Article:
Church of Saint-Omer

The Saint-Omer church is located in Ochtezeele, in the Hauts-de-France region. The church was built on the foundations of a former 12th century oratory, whose main facade can still be seen on the western side, and is the main witness to the original Romanesque style building. The enlargement of the building took place in the 15th-16th century. Built on a church-hall plan, very popular in the coastal region, the church includes an octagonal bell tower which is one of the highest in Flanders.

About this building

The Church of Saint-Omer is located in Ochtezeele, in the Hauts-de-France region. Ochtezeele is one of the oldest villages in West Flanders. It was first mentioned in an address by Pope Honorius II in 1127. The church was built in the twelfth century, on the foundations of a former oratory, evidence of which can be seen in the western façade, which also the main example the Romanesque style.

The expansion of the building took place between the first third of the 15th century and the second half of the 16th century. Built on a church-hall plan, which is very popular in the coastal region, the church includes an octagonal bell tower which is one of the highest in Flanders. It was at this time also that the northern aisle was widened while keeping the south aisle and adding a triple apse. Only the little door of paradise with its broken arch lintel testifies to the reworking of the facings at the end of the 15th century.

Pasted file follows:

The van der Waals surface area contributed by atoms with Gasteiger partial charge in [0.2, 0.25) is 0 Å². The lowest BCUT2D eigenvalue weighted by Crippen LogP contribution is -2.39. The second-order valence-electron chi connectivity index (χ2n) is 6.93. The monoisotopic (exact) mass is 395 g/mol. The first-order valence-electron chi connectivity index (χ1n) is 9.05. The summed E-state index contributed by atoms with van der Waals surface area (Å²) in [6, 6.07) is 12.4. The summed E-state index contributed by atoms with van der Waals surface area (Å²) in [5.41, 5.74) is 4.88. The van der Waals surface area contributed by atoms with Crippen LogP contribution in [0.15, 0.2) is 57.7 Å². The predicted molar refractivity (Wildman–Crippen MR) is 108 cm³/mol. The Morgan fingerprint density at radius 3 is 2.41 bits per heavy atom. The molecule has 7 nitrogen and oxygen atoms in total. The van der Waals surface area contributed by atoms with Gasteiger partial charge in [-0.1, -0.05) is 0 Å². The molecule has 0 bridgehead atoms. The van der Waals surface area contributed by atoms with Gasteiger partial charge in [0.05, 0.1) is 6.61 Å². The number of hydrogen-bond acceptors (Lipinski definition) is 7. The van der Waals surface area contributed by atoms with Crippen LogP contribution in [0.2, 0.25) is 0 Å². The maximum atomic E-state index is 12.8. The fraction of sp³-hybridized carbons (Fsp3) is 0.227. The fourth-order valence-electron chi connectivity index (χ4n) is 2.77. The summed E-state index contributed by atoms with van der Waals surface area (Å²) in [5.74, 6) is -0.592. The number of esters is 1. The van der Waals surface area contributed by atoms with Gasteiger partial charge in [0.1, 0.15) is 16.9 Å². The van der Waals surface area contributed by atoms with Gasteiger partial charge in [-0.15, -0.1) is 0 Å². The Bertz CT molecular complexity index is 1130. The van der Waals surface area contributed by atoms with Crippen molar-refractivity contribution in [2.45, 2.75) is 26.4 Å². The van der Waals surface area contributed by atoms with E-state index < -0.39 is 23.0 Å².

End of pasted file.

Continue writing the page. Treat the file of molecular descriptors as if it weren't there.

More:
Several objects are classified as Historical Monuments including: an altarpiece of the Virgin and four statues from the seventeenth, eighteenth and nineteenth centuries, a painting from the eighteenth century depicting St. Nicholas soothing the storm, a tribune organ classified in 1982, the pulpit from the eighteenth century and an eighteenth century choir fence.

Key Features

  • Architecture

Other nearby buildings

Immaculée-Conception de Saint-Omer Church

As early as 1825, the parishioners of Haut-Pont claimed a church to meet the growing influx of faithful. The architect from Lille, Charles Leroy, had his plan imposed and laid the first stone on 4 October 1854 and the church was inaugurated on 8 October 1859, even though it was not completely finished by that date (end of around 1879).

Wikimedia Commons/Velvet

Church of Saint-Denis

The church of Saint-Denis is recognisable by its enormous 13th-century bell tower, the oldest in the North of France. The church was favoured by the Collège de Saint-Omer which was run by English Jesuits. Many English and American Catholic families sent their children there to study, despite Queen Elizabeth I's prohibition. The interiors are particularly rich in examples of numerous artistic movements from the 15th to the 19th century. Its classical barrel-vaulted sanctuary, interiors and furnishings date from an 18th-century reconstruction.